Although Puerto Rico has been part of such initiatives, recent studies show a constant increase in poverty levels, particularly among children.

Last May, Enchautegui and her colleagues at the IDJ published an analysis of the effects of the pandemic on children in Puerto Rico. The exercise only served to prove that, instead of reducing, poverty keeps increasing on the island.

According to Enchautegui, over the past two decades, 58 percent of children in Puerto Rico have lived below the poverty level without anyone seeming to care.

Enchautegui said that the aid granted through PAN is equivalent to about $4 per day for each member of a household.

If the pandemic continues and there is no additional aid, the child poverty indicator in Puerto Rico could increase to 65 percent.

“These are not numbers, they are children, households, in many cases single parents, they are mothers, female-headed households,” Enchautegui said.

A UBI program for Puerto Rico
According to these economists, although most social assistance programs in Puerto Rico are federally funded, there is money and also regulation to implement the UBI program on the island.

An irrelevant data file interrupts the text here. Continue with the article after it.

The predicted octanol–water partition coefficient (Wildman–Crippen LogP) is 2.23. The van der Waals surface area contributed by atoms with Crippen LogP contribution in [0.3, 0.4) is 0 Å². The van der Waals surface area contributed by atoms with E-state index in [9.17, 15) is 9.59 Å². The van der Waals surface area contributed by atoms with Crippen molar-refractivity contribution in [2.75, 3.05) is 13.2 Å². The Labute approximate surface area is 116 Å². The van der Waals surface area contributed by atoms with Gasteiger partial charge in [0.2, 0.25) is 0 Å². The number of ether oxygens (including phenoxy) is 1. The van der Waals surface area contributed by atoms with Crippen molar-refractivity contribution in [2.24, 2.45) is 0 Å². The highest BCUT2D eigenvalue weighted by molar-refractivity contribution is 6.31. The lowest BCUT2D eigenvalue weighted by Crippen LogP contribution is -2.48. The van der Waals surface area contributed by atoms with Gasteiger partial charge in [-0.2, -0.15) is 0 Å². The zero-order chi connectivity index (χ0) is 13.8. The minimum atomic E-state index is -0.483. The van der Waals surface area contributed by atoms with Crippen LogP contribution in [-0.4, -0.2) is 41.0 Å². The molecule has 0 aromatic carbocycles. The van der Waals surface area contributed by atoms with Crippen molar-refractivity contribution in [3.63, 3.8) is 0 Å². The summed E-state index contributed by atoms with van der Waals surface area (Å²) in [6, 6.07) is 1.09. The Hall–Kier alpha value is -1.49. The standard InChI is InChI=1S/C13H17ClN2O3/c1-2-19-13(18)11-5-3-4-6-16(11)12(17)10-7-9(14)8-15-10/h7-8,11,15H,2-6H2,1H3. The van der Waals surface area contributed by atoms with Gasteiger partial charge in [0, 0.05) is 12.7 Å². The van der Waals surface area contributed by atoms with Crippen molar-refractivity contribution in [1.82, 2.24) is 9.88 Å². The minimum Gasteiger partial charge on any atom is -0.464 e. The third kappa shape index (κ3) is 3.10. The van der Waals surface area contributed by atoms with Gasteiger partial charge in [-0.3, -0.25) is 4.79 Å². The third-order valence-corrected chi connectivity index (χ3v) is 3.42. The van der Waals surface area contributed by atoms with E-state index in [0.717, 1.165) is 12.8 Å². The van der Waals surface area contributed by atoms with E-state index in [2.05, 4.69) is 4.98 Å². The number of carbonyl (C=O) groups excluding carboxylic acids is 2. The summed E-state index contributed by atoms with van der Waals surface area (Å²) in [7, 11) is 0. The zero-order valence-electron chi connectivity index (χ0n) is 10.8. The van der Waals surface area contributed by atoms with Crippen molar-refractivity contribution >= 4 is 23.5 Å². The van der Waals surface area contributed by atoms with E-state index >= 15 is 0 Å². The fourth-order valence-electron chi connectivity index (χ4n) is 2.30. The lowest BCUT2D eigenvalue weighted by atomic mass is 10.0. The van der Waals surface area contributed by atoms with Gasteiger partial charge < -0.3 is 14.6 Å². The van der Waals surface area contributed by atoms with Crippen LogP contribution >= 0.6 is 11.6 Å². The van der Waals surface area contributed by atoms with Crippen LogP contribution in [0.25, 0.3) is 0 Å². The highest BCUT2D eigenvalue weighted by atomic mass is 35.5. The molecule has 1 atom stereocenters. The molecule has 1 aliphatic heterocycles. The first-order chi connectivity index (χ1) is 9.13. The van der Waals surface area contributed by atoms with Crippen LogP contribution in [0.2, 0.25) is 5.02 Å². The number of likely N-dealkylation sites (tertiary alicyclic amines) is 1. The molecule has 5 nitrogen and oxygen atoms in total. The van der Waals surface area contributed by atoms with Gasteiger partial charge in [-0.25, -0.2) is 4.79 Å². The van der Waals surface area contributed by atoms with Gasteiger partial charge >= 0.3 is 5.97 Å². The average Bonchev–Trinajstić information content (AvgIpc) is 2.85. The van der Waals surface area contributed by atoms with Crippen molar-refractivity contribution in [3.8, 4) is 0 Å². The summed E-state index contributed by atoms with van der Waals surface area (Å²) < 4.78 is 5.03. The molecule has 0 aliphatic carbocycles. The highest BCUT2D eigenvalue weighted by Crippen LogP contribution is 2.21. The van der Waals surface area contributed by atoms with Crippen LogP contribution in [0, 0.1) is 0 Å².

The effort spearheaded by the IDJ proposed to gubernatorial candidates that each child in Puerto Rico receive a monthly income of $100 to $150 regardless of the income generated by the households.

Unlike the EITC or the dependent deduction that adults claim on their income tax returns, the UBI would complement family income throughout the year.

“A triple hit,” Enchautegui said, would be for the government to complement the UBI program by promoting education for children between 0 and 4.

Oyola explained that like it is beginning to happen in other parts of the world, Puerto Rico must present the federal government with “a pilot plan for the UBI program”.

Although Oyola recognized the degree of political polarization in Washington, he explained that the federal government is desperate for initiatives that will reduce the cost of social assistance in the United States and assured that all current federal programs in Puerto Rico allow for the creation of pilot projects to maximize the allocated funds.

The economist added that, in the case of Puerto Rico, municipalities should manage the UBI program, especially because that is the government structure that best knows the needs of the families and they can also complement with other services to ensure that participants have what they need to break the cycle that keeps them behind.

Meanwhile, the CNE is exploring how to finance the UBI program with the island´s own resources and not only with federal money.

According to Marxuach, each year the Alaska Permanent Fund sends a “dividend” of $2,000 to $3,000 to each family. The dividend is paid from the royalties that oil companies make to the state, Marxuach explained.

“If Puerto Rico were to make an effort to attract these pharmaceutical and medical device companies, why not separate a slice of what they pay and create this universal income,” said Marxuach.

According to him, that slice could be separated from the government operation in a special fund, establishing governance criteria for its use.